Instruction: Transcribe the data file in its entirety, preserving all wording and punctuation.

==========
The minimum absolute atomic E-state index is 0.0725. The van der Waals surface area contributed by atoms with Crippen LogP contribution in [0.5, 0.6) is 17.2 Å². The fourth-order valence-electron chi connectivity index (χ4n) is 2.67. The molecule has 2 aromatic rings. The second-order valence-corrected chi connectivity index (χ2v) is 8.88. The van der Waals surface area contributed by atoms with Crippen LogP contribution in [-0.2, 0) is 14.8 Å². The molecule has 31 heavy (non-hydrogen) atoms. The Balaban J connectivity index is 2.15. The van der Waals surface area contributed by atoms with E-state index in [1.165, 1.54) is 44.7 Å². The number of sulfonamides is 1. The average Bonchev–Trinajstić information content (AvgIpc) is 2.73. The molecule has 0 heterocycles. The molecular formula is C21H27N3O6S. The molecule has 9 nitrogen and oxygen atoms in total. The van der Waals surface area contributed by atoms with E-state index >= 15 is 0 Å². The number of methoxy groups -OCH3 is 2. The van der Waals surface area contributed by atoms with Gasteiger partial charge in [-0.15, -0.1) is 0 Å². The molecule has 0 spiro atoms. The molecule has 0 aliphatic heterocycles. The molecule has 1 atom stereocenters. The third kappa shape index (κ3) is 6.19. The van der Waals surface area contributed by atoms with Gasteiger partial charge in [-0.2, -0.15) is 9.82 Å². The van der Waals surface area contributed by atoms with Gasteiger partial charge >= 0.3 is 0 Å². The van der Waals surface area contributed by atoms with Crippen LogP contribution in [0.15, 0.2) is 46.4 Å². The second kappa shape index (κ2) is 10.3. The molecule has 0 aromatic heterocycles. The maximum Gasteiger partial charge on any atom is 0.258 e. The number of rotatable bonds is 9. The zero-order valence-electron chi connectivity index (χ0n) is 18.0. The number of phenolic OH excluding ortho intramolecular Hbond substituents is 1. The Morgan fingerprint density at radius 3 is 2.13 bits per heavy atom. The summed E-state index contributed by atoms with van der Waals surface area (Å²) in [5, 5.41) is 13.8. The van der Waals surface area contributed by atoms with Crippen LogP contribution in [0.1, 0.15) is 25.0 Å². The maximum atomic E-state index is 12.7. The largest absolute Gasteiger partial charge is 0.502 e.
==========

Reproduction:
The minimum absolute atomic E-state index is 0.0725. The van der Waals surface area contributed by atoms with Crippen LogP contribution in [0.5, 0.6) is 17.2 Å². The fourth-order valence-electron chi connectivity index (χ4n) is 2.67. The molecule has 2 aromatic rings. The second-order valence-corrected chi connectivity index (χ2v) is 8.88. The van der Waals surface area contributed by atoms with Crippen LogP contribution in [-0.2, 0) is 14.8 Å². The molecule has 31 heavy (non-hydrogen) atoms. The Balaban J connectivity index is 2.15. The van der Waals surface area contributed by atoms with E-state index in [1.165, 1.54) is 44.7 Å². The number of sulfonamides is 1. The average Bonchev–Trinajstić information content (AvgIpc) is 2.73. The molecule has 0 heterocycles. The molecular formula is C21H27N3O6S. The molecule has 9 nitrogen and oxygen atoms in total. The van der Waals surface area contributed by atoms with E-state index >= 15 is 0 Å². The number of methoxy groups -OCH3 is 2. The van der Waals surface area contributed by atoms with Gasteiger partial charge in [-0.15, -0.1) is 0 Å². The molecule has 0 spiro atoms. The molecule has 0 aliphatic heterocycles. The molecule has 1 atom stereocenters. The third kappa shape index (κ3) is 6.19. The van der Waals surface area contributed by atoms with Gasteiger partial charge in [-0.2, -0.15) is 9.82 Å². The van der Waals surface area contributed by atoms with Gasteiger partial charge >= 0.3 is 0 Å². The van der Waals surface area contributed by atoms with Crippen LogP contribution in [0.15, 0.2) is 46.4 Å². The second kappa shape index (κ2) is 10.3. The molecule has 0 aromatic heterocycles. The maximum Gasteiger partial charge on any atom is 0.258 e. The number of rotatable bonds is 9. The zero-order valence-electron chi connectivity index (χ0n) is 18.0. The number of phenolic OH excluding ortho intramolecular Hbond substituents is 1. The Morgan fingerprint density at radius 3 is 2.13 bits per heavy atom. The summed E-state index contributed by atoms with van der Waals surface area (Å²) in [5, 5.41) is 13.8. The van der Waals surface area contributed by atoms with Crippen LogP contribution in [0.1, 0.15) is 25.0 Å². The maximum atomic E-state index is 12.7. The largest absolute Gasteiger partial charge is 0.502 e.